Combining graphic fiction and non-fiction, this young adult graphic novel serves as a window into one of the unique dangers of being an Indigenous teen in Canada today.
The text of the book is derived from excerpts of a letter written to the Winnipeg Chief of Police by fourteen-year-old Brianna Jonnie — a letter that went viral and was also the basis of a documentary film. In her letter, Jonnie calls out the authorities for neglecting to immediately investigate missing Indigenous people and urges them to "not treat me as the Indigenous person I am proud to be," if she were to be reported missing.
Indigenous artist Neal Shannacappo provides the artwork for the book. Through his illustrations he imagines a situation in which a young Indigenous woman does disappear, portraying the reaction of her community, her friends, the police and media.
An author's note at the end of the book provides context for young readers about Missing and Murdered Indigenous Women and Girls in Canada.
BRIANNA JONNIE is Ojibwe. Brianna was a member of the youth empowerment group Strong Girls, Strong World, for which she spoke to young people about healthy relationships, and she continues to educate teens about youth empowerment through the Teen Talk program. Brianna has been awarded the City of Winnipeg Citizen Equity Committee's Youth Role Model Award in the advocacy category, the Lieutenant Governor's Vice-Regal award and the Make a Difference community award for her volunteer work. Brianna lives in Winnipeg, Manitoba.
NAHANNI SHINGOOSE is Saulteaux, originally from Roseau River First Nation, Manitoba. She is an elementary school teacher and author of Indigenous content, including teacher resources, picture books, graphic novels, and fiction for teens and young adults. She is the recipient of a Golden Leaf National Publishing Award, an Indspire Indigenous Educator Award, and two Prime Minister's Awards for Excellence in Teaching. Nahanni is also Lead Writer for the National Film Board's Indigenous Education and Reconciliation Program. She lives in Stoney Creek, Ontario.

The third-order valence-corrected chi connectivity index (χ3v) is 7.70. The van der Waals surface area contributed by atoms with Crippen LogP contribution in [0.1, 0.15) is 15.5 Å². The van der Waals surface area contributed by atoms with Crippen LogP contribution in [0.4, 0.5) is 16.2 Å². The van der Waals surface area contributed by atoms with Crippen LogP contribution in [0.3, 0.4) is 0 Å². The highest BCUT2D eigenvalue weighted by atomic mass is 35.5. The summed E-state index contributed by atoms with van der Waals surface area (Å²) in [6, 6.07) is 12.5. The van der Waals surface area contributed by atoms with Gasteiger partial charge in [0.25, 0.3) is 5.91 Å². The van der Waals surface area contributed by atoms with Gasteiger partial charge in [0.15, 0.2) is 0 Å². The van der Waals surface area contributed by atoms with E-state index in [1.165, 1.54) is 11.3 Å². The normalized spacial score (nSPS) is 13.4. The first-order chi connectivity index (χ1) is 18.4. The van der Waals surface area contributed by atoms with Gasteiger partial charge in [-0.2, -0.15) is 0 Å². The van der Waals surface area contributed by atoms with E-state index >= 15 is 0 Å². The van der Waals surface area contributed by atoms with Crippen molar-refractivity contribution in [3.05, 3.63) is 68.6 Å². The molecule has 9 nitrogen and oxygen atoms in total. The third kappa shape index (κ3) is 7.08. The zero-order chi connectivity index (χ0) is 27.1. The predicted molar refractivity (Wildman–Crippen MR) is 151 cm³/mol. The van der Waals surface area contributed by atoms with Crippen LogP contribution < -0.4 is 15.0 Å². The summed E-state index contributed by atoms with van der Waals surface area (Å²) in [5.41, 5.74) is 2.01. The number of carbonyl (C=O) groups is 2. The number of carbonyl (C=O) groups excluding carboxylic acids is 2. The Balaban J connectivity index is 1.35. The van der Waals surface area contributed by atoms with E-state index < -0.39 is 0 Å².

NEAL SHANNACAPPO is Nakawe (Saulteaux) from Ditibineya-ziibiing (Rolling River First Nations). He is an artist, graphic novelist, poet and writer, and contributed to the graphic novel anthologies Sovereign Traces Volumes 1 and 2. He lives in Ottawa, Ontario.
A beautiful, haunting, and accurate account of a brave teenager who sought justice for her people. I will never forget this beautiful graphic novel with its equally gorgeous images.
"A poignant spotlight onto the difficulties Indigenous women face. Every library should have a copy of this potent work."
"Jonnie's words are accompanied by intensely emotional illustrations."
"This short graphic novel drives home a powerful message with its poetic prose."
"It's a powerful text - one that should be read, and discussed, in every social studies classroom."
"This book would be a great addition to a literature circle or introduction to a unit on Indigenous perspectives for any high school classroom or library."
"We should all hear the important message Brianna Jonnie shares with us in this book. I hope we respond by telling her and all Indigenous women that you do matter, we will do better and we don't want any more stolen sisters."
"Emotive writing and beautiful imagery aside, if you know anyone who has a lack of empathy for Indigenous communities, make them read this book."